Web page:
A centenary salute

Israel this week marks the 100th anniversary of the birth of Leah Goldberg. She is today recognized as one of the nation’s greatest poets and playwrights.

Leah Goldberg 311 (photo credit: Courtesy)
Leah Goldberg 311
(photo credit: Courtesy)
‘A poet of the broken heart.” For years, that was how poet, scholar and translator Leah Goldberg was dismissed by some of the most influential critics and writers in Israel, such as poet Nathan Zach. His critique in 1959 accused her of “narrowness,” adding that “Goldberg writes many poems on one subject:: the torment of unrequited love.”
Avraham Shlonsky, who was her lover for a while, also had little regard for her work.
However, “Today,” says Jerusalem-based poet and writer Hava Pinhas-Cohen, “there is no question about her place among the contemporary poets of Israel. Who remembers Shlonsky’s anniversary now? While Goldberg is gaining more popularity and elicits more interest as years go by, we can say that she has triumphed over all the men who disregarded her in the early 1950s and ’60s.”
An overview of her entire body of work shows that Goldberg’s creative skills expressed themselves not only in poetry but also in prose for both adults and children (generations of Sabras grew up with the enchanting words of “Where Is Pluto?” and “A Flat for Rent,” to name but two of her immortal poems for children). And many of her poems have been set to music and have become very successful.
GOLDBERG ALSO wrote plays and translations (she translated Tolstoy’s works). She was a scholar and a critic of literature and theater, established the Poalim Library edition and laid the foundation for academic literary research in Israel.
Goldberg was born on May 29, 1911, in Königsberg, which was then part of Prussia, and spent her childhood in Kovno, Lithuania. During World War I, her family was exiled to Russia but returned to Lithuania after the war. There, Goldberg studied at the Hebrew high school and later at the University of Kovno. In 1930 she continued her studies at the University of Berlin and later attended the University of Bonn, studying Semitic languages, history and pedagogy. Her dissertation examined the sources of the Samaritan translation of the Torah.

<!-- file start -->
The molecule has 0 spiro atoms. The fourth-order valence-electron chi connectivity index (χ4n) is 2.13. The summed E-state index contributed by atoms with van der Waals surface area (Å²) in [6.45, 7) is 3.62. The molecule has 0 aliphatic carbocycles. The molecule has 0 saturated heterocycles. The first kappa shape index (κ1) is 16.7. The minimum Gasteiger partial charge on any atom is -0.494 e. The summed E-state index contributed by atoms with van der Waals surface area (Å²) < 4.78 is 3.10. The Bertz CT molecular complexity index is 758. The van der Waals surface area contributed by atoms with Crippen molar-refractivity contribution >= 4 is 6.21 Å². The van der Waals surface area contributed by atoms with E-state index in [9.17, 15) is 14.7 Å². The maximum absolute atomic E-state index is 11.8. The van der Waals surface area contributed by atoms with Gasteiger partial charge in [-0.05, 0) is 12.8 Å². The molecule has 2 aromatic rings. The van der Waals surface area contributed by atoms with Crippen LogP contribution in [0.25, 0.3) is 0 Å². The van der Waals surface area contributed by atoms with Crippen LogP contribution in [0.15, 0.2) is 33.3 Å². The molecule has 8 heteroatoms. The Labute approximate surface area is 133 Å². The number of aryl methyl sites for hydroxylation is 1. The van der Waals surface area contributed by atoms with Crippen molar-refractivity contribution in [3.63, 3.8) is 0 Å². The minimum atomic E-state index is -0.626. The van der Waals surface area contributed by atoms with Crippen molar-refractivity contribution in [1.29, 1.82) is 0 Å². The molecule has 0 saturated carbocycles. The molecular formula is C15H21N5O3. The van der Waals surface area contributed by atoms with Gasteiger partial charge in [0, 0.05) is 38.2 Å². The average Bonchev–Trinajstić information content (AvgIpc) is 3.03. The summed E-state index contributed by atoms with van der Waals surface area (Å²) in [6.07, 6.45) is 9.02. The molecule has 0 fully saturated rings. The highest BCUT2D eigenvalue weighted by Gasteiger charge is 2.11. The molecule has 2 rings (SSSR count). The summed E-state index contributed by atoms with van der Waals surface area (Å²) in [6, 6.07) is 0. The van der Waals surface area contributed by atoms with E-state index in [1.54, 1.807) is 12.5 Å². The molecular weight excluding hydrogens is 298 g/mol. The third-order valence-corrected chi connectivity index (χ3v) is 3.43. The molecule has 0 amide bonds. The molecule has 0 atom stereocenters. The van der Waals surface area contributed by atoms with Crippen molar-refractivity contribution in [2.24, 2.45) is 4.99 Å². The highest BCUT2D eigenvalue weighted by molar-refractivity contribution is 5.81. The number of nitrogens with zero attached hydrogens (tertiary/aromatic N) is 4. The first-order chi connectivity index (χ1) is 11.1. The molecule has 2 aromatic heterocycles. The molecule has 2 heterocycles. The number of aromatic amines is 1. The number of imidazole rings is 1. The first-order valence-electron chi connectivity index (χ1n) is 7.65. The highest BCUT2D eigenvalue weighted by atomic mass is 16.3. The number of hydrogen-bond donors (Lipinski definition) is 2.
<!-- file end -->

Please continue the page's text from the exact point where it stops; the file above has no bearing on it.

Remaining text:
She began to write poems at the age of 12, mostly in Hebrew, and in her late teens she was already a member of P’tach, the Lithuanian poets’ circle.
She immigrated to Israel in 1935 and settled in Tel Aviv. She never married, but events of her private life, most of which ended in separation and betrayal, figure widely in her poetry. In the early 1950s Goldberg moved to Jerusalem, where she served as a lecturer in the Department of General and Comparative Literature at the Hebrew University.
She later became the chair of the department, promoting her primary area of interest in Russian literature. In Jerusalem, Goldberg gathered around her a circle of young poets, which included Dahlia Ravikovitch, Yehuda Amihai and Tuvia Ribner, exerting considerable influence on their poetic development and their published works.
Goldberg continued to write poetry until her death, of cancer, on January 15, 1970. Her last poems were compiled in a collection entitled She’erit Ha’haim” (The Rest of Life), which was published posthumously. That year, she was also posthumously awarded the Israel Prize.